Let’s all face it. Planet Earth has been suffering for centuries from the wrath of mankind. We pollute this planet in more ways than one, and many of us do so without thinking twice about our actions. Humans are wasteful by nature, and it is this waste which ultimately is damaging the environment, causing global warning, and leading to oceans full of wasted plastic.
Over the past couple of years, several companies and individuals have come up with ways of repurposing plastic material through the use of 3D printing technology. The idea is simple; you take used plastic products, melt them down, and then turn this materials into filament for 3D printing. The process is much easier said than done though, and there are still many obstacles standing in our way. The largest obstacle is the mere fact that most waste plastics are not all that easy to 3D print with, and many of them cause toxic fumes in the process. With this said, however, there has been some progress, but the process has been limited to just plastics.
This could all be about to change though, if one man named Frederick Janson gets his way. Janson, who has been contacted by ABC’s Shark Tank to participate in the show’s competition for a water purification device which he has invented, has just launched a Kickstarter campaign for a 3D printer that could potentially change the world.
“In short, last year I 3D-printed a solution to solve the fresh water crisis on Earth, which I had to cancel when faced with the outrageous mark up on 3D printing filament, requiring me to shelve this global solution, and to invent a 3D printer that could repurpose meltable garbage, your home and office recyclables, to create “free” building materials for the 3D printing industry,” Janson tells 3DPrint.com. “Once this campaign is funded, I will be able 3D print the fresh water solution, AND, we have applied this technology to help solve 27 other world issues.”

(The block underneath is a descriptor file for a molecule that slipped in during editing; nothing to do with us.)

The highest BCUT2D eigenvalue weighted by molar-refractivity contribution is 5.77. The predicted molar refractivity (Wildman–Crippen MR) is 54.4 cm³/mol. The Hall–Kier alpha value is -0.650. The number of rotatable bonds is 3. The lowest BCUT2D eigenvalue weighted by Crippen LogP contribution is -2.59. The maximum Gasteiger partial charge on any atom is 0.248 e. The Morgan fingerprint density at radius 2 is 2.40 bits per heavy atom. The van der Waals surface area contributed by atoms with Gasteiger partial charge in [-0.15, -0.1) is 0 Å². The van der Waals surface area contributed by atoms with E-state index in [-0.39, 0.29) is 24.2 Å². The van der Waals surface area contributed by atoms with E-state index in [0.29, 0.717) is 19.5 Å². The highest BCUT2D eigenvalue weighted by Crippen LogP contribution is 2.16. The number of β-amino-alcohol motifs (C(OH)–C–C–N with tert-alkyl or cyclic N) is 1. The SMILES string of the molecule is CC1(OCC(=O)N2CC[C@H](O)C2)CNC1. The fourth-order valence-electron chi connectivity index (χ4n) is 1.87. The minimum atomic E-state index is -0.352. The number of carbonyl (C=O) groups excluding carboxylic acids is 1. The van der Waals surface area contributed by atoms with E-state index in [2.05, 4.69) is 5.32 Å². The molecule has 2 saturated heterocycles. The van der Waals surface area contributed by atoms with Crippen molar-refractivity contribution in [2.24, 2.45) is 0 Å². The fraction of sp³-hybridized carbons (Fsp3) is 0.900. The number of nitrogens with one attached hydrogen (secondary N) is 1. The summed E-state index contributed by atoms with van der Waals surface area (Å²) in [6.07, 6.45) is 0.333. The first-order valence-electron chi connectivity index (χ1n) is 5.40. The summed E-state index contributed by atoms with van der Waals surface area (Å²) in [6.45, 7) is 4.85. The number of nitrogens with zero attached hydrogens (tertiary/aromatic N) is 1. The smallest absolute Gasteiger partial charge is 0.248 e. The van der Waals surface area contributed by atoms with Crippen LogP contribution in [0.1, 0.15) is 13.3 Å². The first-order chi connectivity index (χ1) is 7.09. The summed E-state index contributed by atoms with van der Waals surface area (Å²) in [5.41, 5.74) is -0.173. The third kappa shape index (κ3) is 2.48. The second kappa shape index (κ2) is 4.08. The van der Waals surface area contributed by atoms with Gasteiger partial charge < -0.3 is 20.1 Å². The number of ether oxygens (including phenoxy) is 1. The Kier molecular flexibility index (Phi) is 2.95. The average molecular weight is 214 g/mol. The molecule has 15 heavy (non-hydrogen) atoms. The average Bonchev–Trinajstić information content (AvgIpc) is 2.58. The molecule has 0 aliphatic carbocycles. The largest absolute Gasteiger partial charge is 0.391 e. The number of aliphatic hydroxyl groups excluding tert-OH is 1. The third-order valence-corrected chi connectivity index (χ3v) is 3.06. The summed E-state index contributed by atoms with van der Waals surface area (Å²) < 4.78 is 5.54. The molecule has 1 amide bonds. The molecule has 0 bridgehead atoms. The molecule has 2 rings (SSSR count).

The AlphaPura, as it is called, is a 3D printer that aims to conquer the world’s increasing amount of garbage. That’s right, if everything goes as planned, Janson would like to create a 3D printer that can take waste materials such as metal, concrete, glass, plastics, pottery, ceramics, rocks, and other meltable waste and turn it into 3D printed products.
“The world needs a game changer,” Janson explains. “AlphaPura is that game changer.”
The idea is to raise funding through this current Kickstarter campaign, asking backers to pledge anywhere from $1 and up. The funding goal of $10,000 by September 5th looks to help in the creation of a working prototype. If enough funding is raised, Janson would like to create four different models of his unique 3D printer: A personal size (2′ x 2′ x 3′), a family size (3′ x 3′ x 6′), community size (12′ x 12′ x 12′) and industrial size (36′ x 36′ x 36′).
“If we are successfully funded at the bare minimum level, we will build the personal-sized AlphaPura prototype, and depending on how much more we are funded, we will develop the other three sizes, to be able to eventually make these four sizes available for sale in North America, and/or anywhere else in the world we are allowed to ship this product by our government,” Janson writes.